JUNIOR FOOTBALL should be a lesson for life.
As well as learning passing and the offside rule, our young players should also be gaining experience in teamwork, comradeship and how to win (and lose) with grace.
They should also be learning how to get on with people of different backgrounds and races to themselves.
So it is sad that a manager of a boys’ football team says racism is rife in the game and that his under-13s team was subjected to hate abuse.
Lutel James, manager of Chapeltown Juniors’ under-13s, says such abuse is commonplace. Officials from the opposition club says that claims are unsubstantiated, that they take such claims of racism seriously and that the safety and welfare of children is always their priority.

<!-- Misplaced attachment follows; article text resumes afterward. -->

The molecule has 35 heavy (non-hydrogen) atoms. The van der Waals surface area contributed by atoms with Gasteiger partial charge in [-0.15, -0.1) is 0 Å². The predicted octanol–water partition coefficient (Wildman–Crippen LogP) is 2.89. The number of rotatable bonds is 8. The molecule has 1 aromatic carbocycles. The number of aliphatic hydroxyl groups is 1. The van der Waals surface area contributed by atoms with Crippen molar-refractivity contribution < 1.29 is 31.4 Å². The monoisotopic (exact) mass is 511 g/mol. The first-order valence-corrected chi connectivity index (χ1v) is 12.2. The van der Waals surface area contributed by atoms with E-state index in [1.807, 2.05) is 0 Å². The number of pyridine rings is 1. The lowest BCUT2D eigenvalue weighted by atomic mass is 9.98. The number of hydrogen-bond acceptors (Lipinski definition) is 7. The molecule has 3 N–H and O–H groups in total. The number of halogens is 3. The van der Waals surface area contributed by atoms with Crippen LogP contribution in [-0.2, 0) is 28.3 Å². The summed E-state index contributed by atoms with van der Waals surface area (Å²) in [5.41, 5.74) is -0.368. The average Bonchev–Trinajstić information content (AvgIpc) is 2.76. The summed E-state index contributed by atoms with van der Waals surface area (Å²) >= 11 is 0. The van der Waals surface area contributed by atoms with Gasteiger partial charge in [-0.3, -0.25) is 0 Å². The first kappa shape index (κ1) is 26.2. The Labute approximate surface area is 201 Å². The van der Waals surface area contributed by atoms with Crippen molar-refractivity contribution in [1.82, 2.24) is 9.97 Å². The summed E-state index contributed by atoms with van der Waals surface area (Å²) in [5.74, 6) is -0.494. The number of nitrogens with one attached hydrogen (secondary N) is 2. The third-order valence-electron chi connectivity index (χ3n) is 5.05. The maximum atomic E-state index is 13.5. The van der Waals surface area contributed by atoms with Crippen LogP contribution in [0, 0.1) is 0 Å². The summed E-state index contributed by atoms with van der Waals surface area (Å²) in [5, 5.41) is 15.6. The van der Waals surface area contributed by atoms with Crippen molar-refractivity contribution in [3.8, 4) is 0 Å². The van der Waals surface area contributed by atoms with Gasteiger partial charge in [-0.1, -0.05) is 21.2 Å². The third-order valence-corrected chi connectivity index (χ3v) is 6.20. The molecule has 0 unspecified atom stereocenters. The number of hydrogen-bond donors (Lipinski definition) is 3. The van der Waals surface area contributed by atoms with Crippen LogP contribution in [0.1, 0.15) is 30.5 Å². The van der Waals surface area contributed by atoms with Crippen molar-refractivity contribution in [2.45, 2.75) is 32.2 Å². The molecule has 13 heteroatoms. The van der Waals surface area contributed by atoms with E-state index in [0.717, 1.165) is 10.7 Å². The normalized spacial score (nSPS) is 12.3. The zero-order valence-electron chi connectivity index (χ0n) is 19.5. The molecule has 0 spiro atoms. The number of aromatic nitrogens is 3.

The football authorities - who can be proud of the way their game generally brings people together - need to investigate.
Mr James said it was much too important an issue to ignore. He is right.
Whatever happened in this case, this is a vital issue which the clubs involved cannot ignore.
It is hard enough for adults to cope with such abuse, let alone youngsters who are not yet in their teens.
Only if this matter is properly investigated can people have faith in grassroots football.